Again, the Church generally has no objection, and would encourage, someone who is “different” to use his or her particular artistic or intellectual gifts. By requiring abstinence (or, in the case of other denominations, coercing marriage and children anyway), a church believes that it is supporting the ability of post-adolescent “average Joe” men with families to remain committed and active in their marriages and raise kids without undo and possibly humiliating competitive scrutiny from the outside world.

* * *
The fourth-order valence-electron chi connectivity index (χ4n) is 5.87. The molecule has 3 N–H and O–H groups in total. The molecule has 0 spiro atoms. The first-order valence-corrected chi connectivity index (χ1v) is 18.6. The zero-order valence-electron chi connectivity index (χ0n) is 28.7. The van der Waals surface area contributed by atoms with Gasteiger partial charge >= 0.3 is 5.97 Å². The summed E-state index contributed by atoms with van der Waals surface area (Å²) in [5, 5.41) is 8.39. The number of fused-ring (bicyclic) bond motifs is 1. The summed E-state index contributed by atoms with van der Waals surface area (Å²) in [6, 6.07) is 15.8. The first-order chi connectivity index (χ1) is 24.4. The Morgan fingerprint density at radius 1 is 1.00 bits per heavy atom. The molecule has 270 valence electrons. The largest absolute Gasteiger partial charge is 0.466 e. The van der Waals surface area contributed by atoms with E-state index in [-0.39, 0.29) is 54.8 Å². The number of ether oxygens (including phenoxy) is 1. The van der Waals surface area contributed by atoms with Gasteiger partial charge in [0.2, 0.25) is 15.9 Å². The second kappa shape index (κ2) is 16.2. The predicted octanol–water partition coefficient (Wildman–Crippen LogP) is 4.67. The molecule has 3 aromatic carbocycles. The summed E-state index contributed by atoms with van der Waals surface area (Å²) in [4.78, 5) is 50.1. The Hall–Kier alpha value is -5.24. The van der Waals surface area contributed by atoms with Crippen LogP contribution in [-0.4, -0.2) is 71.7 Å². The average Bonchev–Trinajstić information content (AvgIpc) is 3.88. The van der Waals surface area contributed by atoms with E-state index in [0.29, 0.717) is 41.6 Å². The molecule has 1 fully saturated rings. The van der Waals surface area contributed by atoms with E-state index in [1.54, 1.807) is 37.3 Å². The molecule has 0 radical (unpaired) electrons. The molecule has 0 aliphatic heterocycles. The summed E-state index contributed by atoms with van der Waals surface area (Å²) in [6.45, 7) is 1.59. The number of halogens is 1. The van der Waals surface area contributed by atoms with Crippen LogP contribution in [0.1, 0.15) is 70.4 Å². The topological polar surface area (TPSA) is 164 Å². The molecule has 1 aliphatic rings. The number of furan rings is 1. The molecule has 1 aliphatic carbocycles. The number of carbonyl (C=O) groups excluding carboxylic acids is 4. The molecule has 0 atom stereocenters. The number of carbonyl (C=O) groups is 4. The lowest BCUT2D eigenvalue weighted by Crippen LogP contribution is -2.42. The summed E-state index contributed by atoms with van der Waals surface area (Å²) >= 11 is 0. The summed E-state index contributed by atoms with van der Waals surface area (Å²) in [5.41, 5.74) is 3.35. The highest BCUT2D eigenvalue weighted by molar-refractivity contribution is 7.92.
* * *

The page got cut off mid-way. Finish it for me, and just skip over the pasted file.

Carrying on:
But the emotional sheltering of the “family” does have its benefits. If everyone goes along, then everyone, besides being "taken care of," is guaranteed some sort of meaning in life, even if one has become less capable of individual sovereignty. This is a kind of emotional or psychological socialism. But to work, it has to exert considerable coercion and pressure (as to political socialized systems) on everyone to go along. Ironically, in the interests of providing for "everyone" such ideology still has to pit one person's needs and gifts, based on innate differences sometimes, against someone else's, a process that libertarianism and individualism resist. The Church sometimes explains its position on homosexuality as "some people need God more than others"!